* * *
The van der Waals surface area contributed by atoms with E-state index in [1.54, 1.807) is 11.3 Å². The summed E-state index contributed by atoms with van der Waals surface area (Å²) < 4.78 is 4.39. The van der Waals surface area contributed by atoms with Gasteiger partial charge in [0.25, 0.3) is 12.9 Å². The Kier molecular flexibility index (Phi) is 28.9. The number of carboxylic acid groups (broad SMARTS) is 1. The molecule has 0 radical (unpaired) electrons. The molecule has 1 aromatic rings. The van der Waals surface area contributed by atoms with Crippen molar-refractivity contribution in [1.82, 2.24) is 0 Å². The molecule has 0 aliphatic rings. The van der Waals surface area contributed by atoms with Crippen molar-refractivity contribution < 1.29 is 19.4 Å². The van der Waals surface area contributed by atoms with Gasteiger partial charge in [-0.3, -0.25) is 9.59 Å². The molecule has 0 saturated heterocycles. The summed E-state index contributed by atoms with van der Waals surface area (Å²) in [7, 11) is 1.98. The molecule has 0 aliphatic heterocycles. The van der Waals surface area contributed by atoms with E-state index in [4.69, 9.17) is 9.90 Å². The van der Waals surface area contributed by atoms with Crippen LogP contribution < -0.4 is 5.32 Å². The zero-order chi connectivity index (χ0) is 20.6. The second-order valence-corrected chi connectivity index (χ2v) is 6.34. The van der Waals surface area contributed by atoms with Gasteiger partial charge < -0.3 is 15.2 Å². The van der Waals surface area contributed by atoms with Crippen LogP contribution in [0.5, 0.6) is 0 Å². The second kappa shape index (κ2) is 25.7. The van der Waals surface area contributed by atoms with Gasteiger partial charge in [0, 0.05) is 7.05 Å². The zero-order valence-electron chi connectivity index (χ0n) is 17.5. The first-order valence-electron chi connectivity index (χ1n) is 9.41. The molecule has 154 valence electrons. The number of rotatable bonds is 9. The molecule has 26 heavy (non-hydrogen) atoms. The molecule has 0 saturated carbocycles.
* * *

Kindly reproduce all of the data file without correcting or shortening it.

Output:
The van der Waals surface area contributed by atoms with E-state index in [1.54, 1.807) is 11.3 Å². The summed E-state index contributed by atoms with van der Waals surface area (Å²) < 4.78 is 4.39. The van der Waals surface area contributed by atoms with Gasteiger partial charge in [0.25, 0.3) is 12.9 Å². The Kier molecular flexibility index (Phi) is 28.9. The number of carboxylic acid groups (broad SMARTS) is 1. The molecule has 0 radical (unpaired) electrons. The molecule has 1 aromatic rings. The van der Waals surface area contributed by atoms with Crippen molar-refractivity contribution in [1.82, 2.24) is 0 Å². The molecule has 0 aliphatic rings. The van der Waals surface area contributed by atoms with Crippen molar-refractivity contribution < 1.29 is 19.4 Å². The van der Waals surface area contributed by atoms with Gasteiger partial charge in [-0.3, -0.25) is 9.59 Å². The molecule has 0 saturated heterocycles. The summed E-state index contributed by atoms with van der Waals surface area (Å²) in [7, 11) is 1.98. The molecule has 0 aliphatic heterocycles. The van der Waals surface area contributed by atoms with E-state index in [4.69, 9.17) is 9.90 Å². The van der Waals surface area contributed by atoms with Crippen LogP contribution < -0.4 is 5.32 Å². The zero-order chi connectivity index (χ0) is 20.6. The second-order valence-corrected chi connectivity index (χ2v) is 6.34. The van der Waals surface area contributed by atoms with Gasteiger partial charge < -0.3 is 15.2 Å². The van der Waals surface area contributed by atoms with Crippen LogP contribution in [0.5, 0.6) is 0 Å². The second kappa shape index (κ2) is 25.7. The van der Waals surface area contributed by atoms with Gasteiger partial charge in [0, 0.05) is 7.05 Å². The zero-order valence-electron chi connectivity index (χ0n) is 17.5. The first-order valence-electron chi connectivity index (χ1n) is 9.41. The molecule has 154 valence electrons. The number of rotatable bonds is 9. The molecule has 26 heavy (non-hydrogen) atoms. The molecule has 0 saturated carbocycles.